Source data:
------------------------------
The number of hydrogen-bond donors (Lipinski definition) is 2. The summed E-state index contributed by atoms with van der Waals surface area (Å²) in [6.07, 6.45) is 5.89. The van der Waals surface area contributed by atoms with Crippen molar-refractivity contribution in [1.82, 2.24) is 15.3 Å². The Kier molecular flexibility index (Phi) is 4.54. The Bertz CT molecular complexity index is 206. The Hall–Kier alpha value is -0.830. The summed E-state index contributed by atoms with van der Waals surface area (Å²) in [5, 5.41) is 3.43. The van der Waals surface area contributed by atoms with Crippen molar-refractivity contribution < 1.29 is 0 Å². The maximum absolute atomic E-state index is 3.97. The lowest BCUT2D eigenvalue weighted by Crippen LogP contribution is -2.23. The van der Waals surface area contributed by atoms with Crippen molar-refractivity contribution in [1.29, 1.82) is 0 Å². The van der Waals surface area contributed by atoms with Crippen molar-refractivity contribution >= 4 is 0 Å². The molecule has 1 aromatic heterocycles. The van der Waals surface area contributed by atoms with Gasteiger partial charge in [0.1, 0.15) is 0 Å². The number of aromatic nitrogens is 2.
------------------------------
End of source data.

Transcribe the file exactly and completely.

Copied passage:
The number of hydrogen-bond donors (Lipinski definition) is 2. The summed E-state index contributed by atoms with van der Waals surface area (Å²) in [6.07, 6.45) is 5.89. The van der Waals surface area contributed by atoms with Crippen molar-refractivity contribution in [1.82, 2.24) is 15.3 Å². The Kier molecular flexibility index (Phi) is 4.54. The Bertz CT molecular complexity index is 206. The Hall–Kier alpha value is -0.830. The summed E-state index contributed by atoms with van der Waals surface area (Å²) in [5, 5.41) is 3.43. The van der Waals surface area contributed by atoms with Crippen molar-refractivity contribution < 1.29 is 0 Å². The maximum absolute atomic E-state index is 3.97. The lowest BCUT2D eigenvalue weighted by Crippen LogP contribution is -2.23. The van der Waals surface area contributed by atoms with Crippen molar-refractivity contribution in [1.29, 1.82) is 0 Å². The van der Waals surface area contributed by atoms with Crippen molar-refractivity contribution >= 4 is 0 Å². The molecule has 1 aromatic heterocycles. The van der Waals surface area contributed by atoms with Gasteiger partial charge in [0.1, 0.15) is 0 Å². The number of aromatic nitrogens is 2.